A fight in the subway tunnels – when at one point Spider-Man grinds Sandman’s head to powder against the side of an onrushing subway train – is the only point where the excitement and drama of two people in conflict is enhanced by the effects, rather than the scrap acting as a showcase for the digital trickery of cartoon characters bouncing about a cartoon storyboard city.

Even an effects-light stand-up fistfight between Parker and Franco’s vengeful Osborn feels overedited and overcooked, and would have benefited from a Bourne-style stripping down.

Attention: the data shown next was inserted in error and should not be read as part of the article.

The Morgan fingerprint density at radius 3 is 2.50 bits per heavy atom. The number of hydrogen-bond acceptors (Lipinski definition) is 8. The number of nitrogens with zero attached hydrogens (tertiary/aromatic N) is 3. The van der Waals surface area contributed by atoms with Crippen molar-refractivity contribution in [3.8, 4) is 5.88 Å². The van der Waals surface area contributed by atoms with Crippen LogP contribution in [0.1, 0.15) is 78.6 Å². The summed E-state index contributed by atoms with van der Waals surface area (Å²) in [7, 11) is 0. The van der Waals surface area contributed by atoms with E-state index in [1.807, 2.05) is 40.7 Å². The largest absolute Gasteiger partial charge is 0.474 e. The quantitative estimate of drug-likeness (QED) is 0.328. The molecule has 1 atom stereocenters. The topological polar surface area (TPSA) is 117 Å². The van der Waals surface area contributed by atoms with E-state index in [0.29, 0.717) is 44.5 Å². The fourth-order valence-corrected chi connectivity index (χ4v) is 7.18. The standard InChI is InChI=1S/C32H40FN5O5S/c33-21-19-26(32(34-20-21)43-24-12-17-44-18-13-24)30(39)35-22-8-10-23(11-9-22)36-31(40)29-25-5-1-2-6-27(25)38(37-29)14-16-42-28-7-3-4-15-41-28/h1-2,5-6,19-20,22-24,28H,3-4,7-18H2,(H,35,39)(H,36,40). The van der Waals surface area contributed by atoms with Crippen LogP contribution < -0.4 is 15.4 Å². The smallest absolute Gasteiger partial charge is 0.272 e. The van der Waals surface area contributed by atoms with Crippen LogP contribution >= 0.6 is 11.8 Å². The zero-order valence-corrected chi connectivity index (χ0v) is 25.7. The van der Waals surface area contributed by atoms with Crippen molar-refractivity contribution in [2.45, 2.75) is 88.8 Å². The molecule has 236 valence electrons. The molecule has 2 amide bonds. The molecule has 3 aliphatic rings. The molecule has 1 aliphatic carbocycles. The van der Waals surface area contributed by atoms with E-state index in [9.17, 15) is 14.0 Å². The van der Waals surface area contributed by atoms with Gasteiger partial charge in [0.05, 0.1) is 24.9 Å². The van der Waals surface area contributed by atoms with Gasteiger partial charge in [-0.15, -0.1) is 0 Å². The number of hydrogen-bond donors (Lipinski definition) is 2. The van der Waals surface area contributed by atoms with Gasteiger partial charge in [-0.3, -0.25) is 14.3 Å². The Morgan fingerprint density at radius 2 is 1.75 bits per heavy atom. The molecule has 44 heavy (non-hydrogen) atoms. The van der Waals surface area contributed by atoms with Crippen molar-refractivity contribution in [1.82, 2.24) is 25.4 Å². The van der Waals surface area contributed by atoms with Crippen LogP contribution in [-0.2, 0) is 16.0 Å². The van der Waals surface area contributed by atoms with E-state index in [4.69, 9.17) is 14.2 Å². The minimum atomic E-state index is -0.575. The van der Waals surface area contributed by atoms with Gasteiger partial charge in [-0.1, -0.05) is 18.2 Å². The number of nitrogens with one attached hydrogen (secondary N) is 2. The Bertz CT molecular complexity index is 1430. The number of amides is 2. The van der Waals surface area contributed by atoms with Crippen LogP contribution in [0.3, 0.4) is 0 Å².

And why, exactly, is James Cromwell even here? As with Jon Favreau and Joe Pantoliano’s thankless appearances in Daredevil, maybe Cromwell has one patrician eye on the future franchise paychecks.

James Franco’s performance is ten times as seductive as Maguire’s, and spending half the film grinning like a head-injured four-year-old is a waste of his slow-burning charisma. Having the whey-faced gimlet-eyed Kirsten Dunst within fifty miles of him is a waste of my time and yours.

Thomas Hayden Church is wicked, though. The Sandman effects are consistently gobsmacking, combining with his new granite physique to create a memorable character through the synergy of acting and effects.

Meanwhile Topher Grace’s camping-it-up works well but Venom’s rubberiness doesn’t, while Maguire’s doughy Peter Parker seems like a completely different entity to the loose-limbed Spider-Man.